Access the composite text [rinap/rinap2/Q006584/] of Sargon II 103


VA 968


The exact date of discovery and provenance of the stele are matters of scholarly discussion. Local workmen apparently discovered it in 1845 (sometimes said to be 1844) near Larnaca on Cyprus. Most publications state that it was found in ruins to the west of the harbor of ancient Kition, thus at the site of Bamboula (see for example Yon in Caubet, Khorsabad pp. 161–168; and Radner in Rollinger, Interkulturalität pp. 429–430), but, following a thorough study of the early reports about its discovery, R. Merrillees has recently argued that it "was found in the southern part of ancient Kition, possibly on or near a mound in the south-western corner of the wall encircling the city" (Studies Hermary p. 378). It is also uncertain where the stele was originally erected; see iv 52–53 and the on-page notes to those lines. (With regard to where Assyrian steles were set up in general, see Frame, Subartu 18 pp. 61–63.)

The stele is in the Vorderasiatisches Museum, having been purchased in 1846. It is now 32–33 cm thick, but an additional ca. 13 cm had been cut away from the back of the stele, likely in order to lighten it for shipment to Berlin; thus, the cuneiform signs of the inscription that were at the end of right side (col. ii) and beginning of left side (col. iv) are now missing, as well as anything written on the back face (col. iii). The line arrangement assumes that the inscription began on the front of the stele (col. i) and carried on to the right (col. ii), back (col. iii, missing), and left (col. iv) sides respectively. Since col. ii ends at a textually logical point and col. iv begins at a textually logical point, it is not impossible that the back of the stele had not been inscribed and that this encouraged someone to remove it to lighten the weight of the object. Thus, what is given here as col. iv may really have been col. iii. However, based on other Neo-Assyrian steles, we would certainly expect the back to have been inscribed and we would also expect an account of the Assyrian campaign against Marduk-apla-iddina II (Merodach-Baladan) of Babylonia to precede the account of Sargon's joyful entry into Babylon, which is found at the start of the left side (col. iv) of the stele. The inscription was collated from the original, with some additional collations provided by J. Marzahn. Squeezes of col. iv preserved in the British Museum were also examined. Col. i is badly worn and the traces of the inscription are in places obscured by the relief. Thus, at times the copy published by Ungnad is the basis for the transliteration.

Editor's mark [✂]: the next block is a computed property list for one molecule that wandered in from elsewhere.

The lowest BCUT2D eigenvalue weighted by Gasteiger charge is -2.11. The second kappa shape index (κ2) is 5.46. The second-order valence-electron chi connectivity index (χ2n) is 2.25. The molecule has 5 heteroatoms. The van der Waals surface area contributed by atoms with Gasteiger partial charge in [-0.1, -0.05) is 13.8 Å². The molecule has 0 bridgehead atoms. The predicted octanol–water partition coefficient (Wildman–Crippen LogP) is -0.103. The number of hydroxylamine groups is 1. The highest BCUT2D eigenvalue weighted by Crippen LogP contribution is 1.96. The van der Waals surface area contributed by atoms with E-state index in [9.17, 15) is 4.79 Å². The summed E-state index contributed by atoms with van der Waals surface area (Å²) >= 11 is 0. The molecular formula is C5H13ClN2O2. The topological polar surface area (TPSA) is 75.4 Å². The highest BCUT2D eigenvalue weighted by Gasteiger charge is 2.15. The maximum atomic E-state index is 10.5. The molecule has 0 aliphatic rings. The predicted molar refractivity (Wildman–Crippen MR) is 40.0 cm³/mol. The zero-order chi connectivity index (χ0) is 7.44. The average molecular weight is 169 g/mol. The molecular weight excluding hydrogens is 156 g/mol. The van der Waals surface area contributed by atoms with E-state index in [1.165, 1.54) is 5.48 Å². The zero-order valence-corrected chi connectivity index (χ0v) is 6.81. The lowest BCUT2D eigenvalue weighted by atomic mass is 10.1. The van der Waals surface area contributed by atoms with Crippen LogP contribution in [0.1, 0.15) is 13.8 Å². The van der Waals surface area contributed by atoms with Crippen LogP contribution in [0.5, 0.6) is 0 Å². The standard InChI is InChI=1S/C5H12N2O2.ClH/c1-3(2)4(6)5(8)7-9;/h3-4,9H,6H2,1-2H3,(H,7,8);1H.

The stele is said to be made of black basalt (or gabbro), a stone that can be found on Cyprus in the Troodos massif. However, citing two scholars who have worked on the petrographic analysis of materials from Cyprus (C. Elliott and C. Xenophontoa), Merrillees states that "no block of vesicular basalt the size of the Sargon stele could have been mined in Cyprus, whereas, for example, volcanic deposits in north Syria were evidently suited for the purpose" (Studies Hermary p. 378). He thus hypothesizes that the stele was quarried and carved on the mainland and then sent by boat to Cyprus, although noting that a scientific analysis of the stone of the stele needs to be made.